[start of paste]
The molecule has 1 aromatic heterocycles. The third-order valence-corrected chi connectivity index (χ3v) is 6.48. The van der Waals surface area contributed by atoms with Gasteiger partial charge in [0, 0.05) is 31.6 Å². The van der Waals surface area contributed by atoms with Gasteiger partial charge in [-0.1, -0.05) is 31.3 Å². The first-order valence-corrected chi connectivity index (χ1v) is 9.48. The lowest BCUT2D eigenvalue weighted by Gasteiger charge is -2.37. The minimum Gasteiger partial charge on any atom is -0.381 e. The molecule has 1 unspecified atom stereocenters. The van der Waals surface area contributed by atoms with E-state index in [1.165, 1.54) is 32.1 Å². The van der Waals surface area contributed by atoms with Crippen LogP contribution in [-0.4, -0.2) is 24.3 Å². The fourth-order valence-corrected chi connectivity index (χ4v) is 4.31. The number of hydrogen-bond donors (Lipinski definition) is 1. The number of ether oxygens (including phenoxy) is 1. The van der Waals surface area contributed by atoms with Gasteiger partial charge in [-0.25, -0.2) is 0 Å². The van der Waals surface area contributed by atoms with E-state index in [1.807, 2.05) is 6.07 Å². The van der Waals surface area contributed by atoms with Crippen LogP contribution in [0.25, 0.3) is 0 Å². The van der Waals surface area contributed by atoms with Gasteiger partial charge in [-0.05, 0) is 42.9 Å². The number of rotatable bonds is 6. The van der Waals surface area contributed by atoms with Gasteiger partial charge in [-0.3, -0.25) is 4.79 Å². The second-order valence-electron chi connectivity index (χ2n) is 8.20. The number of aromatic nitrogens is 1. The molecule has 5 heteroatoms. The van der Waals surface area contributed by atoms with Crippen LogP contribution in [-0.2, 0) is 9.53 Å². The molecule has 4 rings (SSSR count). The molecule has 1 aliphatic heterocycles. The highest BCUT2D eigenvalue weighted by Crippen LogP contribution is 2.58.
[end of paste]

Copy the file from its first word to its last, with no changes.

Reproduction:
The molecule has 1 aromatic heterocycles. The third-order valence-corrected chi connectivity index (χ3v) is 6.48. The van der Waals surface area contributed by atoms with Gasteiger partial charge in [0, 0.05) is 31.6 Å². The van der Waals surface area contributed by atoms with Gasteiger partial charge in [-0.1, -0.05) is 31.3 Å². The first-order valence-corrected chi connectivity index (χ1v) is 9.48. The lowest BCUT2D eigenvalue weighted by Gasteiger charge is -2.37. The minimum Gasteiger partial charge on any atom is -0.381 e. The molecule has 1 unspecified atom stereocenters. The van der Waals surface area contributed by atoms with E-state index in [1.165, 1.54) is 32.1 Å². The van der Waals surface area contributed by atoms with Crippen LogP contribution in [-0.4, -0.2) is 24.3 Å². The fourth-order valence-corrected chi connectivity index (χ4v) is 4.31. The number of hydrogen-bond donors (Lipinski definition) is 1. The number of ether oxygens (including phenoxy) is 1. The van der Waals surface area contributed by atoms with Gasteiger partial charge in [-0.25, -0.2) is 0 Å². The van der Waals surface area contributed by atoms with E-state index in [1.807, 2.05) is 6.07 Å². The van der Waals surface area contributed by atoms with Crippen LogP contribution in [0.25, 0.3) is 0 Å². The van der Waals surface area contributed by atoms with Gasteiger partial charge in [-0.05, 0) is 42.9 Å². The number of rotatable bonds is 6. The van der Waals surface area contributed by atoms with Gasteiger partial charge in [-0.3, -0.25) is 4.79 Å². The second-order valence-electron chi connectivity index (χ2n) is 8.20. The number of aromatic nitrogens is 1. The molecule has 5 heteroatoms. The van der Waals surface area contributed by atoms with Crippen LogP contribution in [-0.2, 0) is 9.53 Å². The molecule has 4 rings (SSSR count). The molecule has 1 aliphatic heterocycles. The highest BCUT2D eigenvalue weighted by Crippen LogP contribution is 2.58.